Spokesperson:  Well, I think the note we sent out yesterday explained what had happened at this particular UN compound, namely that it was ransacked and that some vehicles were taken.  And there was nobody there at that point amongst the international staff or other staff, so nobody from the UN was actually hurt in that.  But obviously property was damaged and some vehicles were taken.  And on the second part of your question, I don’t have anything for you on that.  Yes, Tim?

Question:  Does that mean the Special Envoy will not be going to Tripoli in the foreseeable future as well, because of the unrest?

Spokesperson:  Well, Mr. [Abdul Ilah] al-Khatib is in New York at the moment, and he will be briefing the Security Council, as I think I mentioned last week.  And I am sure that he will be in a position to speak to you about that.  Obviously, he doesn’t have to be in Tripoli to be able to speak to officials in Tripoli.  Yes, Masood?

Question:  I have been asking for a response of this killing of Qadhafi’s grandchildren; is this part of protection of civilians?  What is this asserting and what is it…?

Spokesperson:  As I said, I don’t have anything for you on that at the moment.  I would anticipate that I will have, but I don’t have anything at the moment.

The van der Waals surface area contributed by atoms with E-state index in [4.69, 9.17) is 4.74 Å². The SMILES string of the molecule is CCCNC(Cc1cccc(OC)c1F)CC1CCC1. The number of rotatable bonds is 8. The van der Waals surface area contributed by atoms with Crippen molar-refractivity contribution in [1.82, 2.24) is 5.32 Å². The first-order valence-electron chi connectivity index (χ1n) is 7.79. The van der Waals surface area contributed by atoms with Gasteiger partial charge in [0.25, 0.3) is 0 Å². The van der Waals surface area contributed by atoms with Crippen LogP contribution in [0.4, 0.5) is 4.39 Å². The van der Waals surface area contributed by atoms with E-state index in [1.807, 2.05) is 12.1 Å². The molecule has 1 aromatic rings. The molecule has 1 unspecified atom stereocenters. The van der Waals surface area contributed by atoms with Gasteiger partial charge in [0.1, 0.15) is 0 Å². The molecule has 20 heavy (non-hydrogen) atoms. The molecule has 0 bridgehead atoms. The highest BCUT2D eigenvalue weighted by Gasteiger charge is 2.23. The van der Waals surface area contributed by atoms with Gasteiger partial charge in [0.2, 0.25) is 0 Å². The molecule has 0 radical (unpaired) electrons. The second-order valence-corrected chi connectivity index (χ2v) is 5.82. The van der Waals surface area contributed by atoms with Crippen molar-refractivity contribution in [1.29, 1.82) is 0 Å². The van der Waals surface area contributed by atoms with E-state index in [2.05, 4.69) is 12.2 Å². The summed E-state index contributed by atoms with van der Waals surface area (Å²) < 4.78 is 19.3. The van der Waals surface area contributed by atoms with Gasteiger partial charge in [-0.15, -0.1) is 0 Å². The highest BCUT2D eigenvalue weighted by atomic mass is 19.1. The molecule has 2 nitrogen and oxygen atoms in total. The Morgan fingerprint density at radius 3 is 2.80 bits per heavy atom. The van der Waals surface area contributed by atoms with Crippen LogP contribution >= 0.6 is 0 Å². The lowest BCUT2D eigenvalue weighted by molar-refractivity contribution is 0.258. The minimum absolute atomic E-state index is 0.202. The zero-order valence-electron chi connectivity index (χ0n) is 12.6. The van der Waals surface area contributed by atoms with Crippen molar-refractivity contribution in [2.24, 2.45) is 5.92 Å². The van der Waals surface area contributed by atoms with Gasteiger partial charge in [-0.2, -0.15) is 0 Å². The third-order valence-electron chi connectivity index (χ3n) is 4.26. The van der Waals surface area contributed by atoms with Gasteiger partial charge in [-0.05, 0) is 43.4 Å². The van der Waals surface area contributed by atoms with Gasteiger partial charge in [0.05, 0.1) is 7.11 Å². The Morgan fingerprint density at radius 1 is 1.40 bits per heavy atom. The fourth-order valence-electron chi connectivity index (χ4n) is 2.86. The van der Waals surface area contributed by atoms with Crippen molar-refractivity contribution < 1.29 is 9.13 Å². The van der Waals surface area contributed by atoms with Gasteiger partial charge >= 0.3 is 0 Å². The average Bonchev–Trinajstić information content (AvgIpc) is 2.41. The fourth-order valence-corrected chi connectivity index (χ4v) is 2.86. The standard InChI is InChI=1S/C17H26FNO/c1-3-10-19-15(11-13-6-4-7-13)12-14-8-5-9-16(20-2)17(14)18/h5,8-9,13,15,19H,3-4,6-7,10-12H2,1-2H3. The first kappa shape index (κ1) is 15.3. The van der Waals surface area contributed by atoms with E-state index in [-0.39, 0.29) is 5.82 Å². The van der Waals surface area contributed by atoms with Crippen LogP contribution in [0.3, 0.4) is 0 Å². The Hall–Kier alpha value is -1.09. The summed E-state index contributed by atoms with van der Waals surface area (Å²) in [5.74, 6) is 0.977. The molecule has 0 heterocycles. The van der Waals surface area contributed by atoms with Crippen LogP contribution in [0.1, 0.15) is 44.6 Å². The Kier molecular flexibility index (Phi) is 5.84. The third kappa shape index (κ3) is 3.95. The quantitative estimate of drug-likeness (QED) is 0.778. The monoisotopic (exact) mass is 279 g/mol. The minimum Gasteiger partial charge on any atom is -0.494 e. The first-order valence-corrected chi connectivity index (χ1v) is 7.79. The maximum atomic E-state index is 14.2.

Question:  Yeah, but the thing is I’m wondering what, now, want to know in the mandate that has been given to the army allied forces over there, in that it is basically for protection of civilians.

Spokesperson:  As I said, Masood, I don’t have anything at the moment.  I would anticipate that I will have something, at which point I’ll be very glad to share that with you.  I don’t have it at the moment.  Yes, Tim, did you have a follow-up?  Okay.

Question:  Do you know the day of the briefing, too?

Spokesperson:  I think it’s tomorrow, but let me check.  Yes, Iftikhar?

Question:  Martin, let me put it in other words.  Since the Secretary-General has not commented on the killing of the son of President Qadhafi and his grandchildren, does it mean that he approves it, this action?